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Diet of selected fish species in the freshwater-deprived St Lucia Estuary, South Africa, assessed using stable isotopes
Carrasco, N.K.; Perissinotto, R.; Nel, H.A. (2012). Diet of selected fish species in the freshwater-deprived St Lucia Estuary, South Africa, assessed using stable isotopes. Mar. Biol. Res. 8(8): 701-714.
In: Marine Biology Research. Taylor & Francis: Oslo; Basingstoke. ISSN 1745-1000, more
Peer reviewed article  

Available in  Authors 

    Diets; Fish; Low water; Stomach content; PSW, South Africa, Natal, St. Lucia Estuary [Marine Regions]; Brackish water
Author keywords
    Drought; Fish diet; Stable isotopes; Gut content analysis; iSimangaliso Wetland Park

Authors  Top 
  • Carrasco, N.K.
  • Perissinotto, R.
  • Nel, H.A.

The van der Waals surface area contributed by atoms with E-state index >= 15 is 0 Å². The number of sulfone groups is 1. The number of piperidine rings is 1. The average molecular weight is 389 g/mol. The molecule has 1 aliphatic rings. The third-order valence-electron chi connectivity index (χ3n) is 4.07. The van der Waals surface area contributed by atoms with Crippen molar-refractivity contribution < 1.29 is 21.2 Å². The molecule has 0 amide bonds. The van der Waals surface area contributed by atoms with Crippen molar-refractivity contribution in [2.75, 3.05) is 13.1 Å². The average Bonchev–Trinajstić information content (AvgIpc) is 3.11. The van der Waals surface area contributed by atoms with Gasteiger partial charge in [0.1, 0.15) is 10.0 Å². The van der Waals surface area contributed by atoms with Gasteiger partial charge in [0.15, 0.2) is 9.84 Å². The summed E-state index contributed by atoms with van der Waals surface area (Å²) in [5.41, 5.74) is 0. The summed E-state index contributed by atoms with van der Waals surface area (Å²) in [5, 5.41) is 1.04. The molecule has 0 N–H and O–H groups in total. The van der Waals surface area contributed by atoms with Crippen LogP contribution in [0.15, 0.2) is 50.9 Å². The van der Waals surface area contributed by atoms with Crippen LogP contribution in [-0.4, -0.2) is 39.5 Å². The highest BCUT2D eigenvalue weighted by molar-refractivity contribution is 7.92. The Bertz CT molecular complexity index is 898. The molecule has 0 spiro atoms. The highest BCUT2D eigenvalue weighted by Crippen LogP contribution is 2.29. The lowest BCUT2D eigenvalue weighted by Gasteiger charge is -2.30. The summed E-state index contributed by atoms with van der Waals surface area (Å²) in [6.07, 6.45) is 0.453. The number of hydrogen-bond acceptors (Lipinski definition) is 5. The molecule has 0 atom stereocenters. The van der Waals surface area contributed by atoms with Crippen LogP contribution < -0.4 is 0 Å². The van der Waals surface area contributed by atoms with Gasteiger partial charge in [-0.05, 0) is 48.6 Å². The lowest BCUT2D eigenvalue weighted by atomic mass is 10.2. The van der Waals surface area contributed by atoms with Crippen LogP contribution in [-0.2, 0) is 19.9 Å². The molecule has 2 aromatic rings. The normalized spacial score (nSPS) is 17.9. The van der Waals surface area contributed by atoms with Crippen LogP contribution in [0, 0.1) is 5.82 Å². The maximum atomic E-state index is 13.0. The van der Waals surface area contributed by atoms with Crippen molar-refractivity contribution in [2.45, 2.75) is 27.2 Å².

The St Lucia Estuary, Africa's largest estuarine lake, is the most important juvenile fish nursery on the south-east African coastline and is currently experiencing an unprecedented crisis. Prolonged freshwater deprivation has resulted in hypersaline conditions in the northern regions of the lake, as well as low water levels. The mixed model SIAR (Stable Isotope Analysis in R) was used to determine the likely contribution of each of the available carbon sources to the diets of selected fish species. This was complemented with ad-hoc gut content analysis of representative specimens. Two diverse regions of the lake system were investigated: Charters Creek, which has been severely affected by the desiccation process, and the Mouth, which is somewhat protected due to the freshwater input from the Mfolozi and Mpate rivers. The mysid Mesopodopsis africana was found to be important in the diet of a number of fish species, namely, Leiognathus equula, Ambassis ambassis and Gerres acinaces. The copepod Pseudodiaptomus stuhlmanni and the mysid Rhopalophthalmus tropicalis were most important in the diet of Gilchristella aestuaria. Mozambique tilapia (Oreochromis mossambicus) exhibited the most variable diet, the flexibility of which may aid survival during harsh conditions and could explain its current dominance throughout the system.

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